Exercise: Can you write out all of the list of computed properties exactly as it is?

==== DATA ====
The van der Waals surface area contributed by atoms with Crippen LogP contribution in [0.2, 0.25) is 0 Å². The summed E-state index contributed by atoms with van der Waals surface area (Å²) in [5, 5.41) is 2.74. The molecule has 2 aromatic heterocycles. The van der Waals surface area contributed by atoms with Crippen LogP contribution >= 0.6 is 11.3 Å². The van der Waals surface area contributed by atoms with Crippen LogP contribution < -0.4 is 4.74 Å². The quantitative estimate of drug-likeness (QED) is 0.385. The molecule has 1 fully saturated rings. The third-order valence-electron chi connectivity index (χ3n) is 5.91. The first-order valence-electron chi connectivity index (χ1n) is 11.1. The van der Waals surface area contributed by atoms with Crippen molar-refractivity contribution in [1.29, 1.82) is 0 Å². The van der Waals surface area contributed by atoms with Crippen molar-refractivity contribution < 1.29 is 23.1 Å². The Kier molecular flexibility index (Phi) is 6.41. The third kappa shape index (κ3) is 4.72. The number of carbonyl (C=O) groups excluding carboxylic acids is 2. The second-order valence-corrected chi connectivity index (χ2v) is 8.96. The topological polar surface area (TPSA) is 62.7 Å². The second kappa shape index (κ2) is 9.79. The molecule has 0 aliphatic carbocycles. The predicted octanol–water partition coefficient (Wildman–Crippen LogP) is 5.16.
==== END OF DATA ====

The van der Waals surface area contributed by atoms with Crippen LogP contribution in [0.2, 0.25) is 0 Å². The summed E-state index contributed by atoms with van der Waals surface area (Å²) in [5, 5.41) is 2.74. The molecule has 2 aromatic heterocycles. The van der Waals surface area contributed by atoms with Crippen LogP contribution >= 0.6 is 11.3 Å². The van der Waals surface area contributed by atoms with Crippen LogP contribution < -0.4 is 4.74 Å². The quantitative estimate of drug-likeness (QED) is 0.385. The molecule has 1 fully saturated rings. The third-order valence-electron chi connectivity index (χ3n) is 5.91. The first-order valence-electron chi connectivity index (χ1n) is 11.1. The van der Waals surface area contributed by atoms with Crippen molar-refractivity contribution in [1.29, 1.82) is 0 Å². The van der Waals surface area contributed by atoms with Crippen molar-refractivity contribution < 1.29 is 23.1 Å². The Kier molecular flexibility index (Phi) is 6.41. The third kappa shape index (κ3) is 4.72. The number of carbonyl (C=O) groups excluding carboxylic acids is 2. The second-order valence-corrected chi connectivity index (χ2v) is 8.96. The topological polar surface area (TPSA) is 62.7 Å². The second kappa shape index (κ2) is 9.79. The molecule has 0 aliphatic carbocycles. The predicted octanol–water partition coefficient (Wildman–Crippen LogP) is 5.16.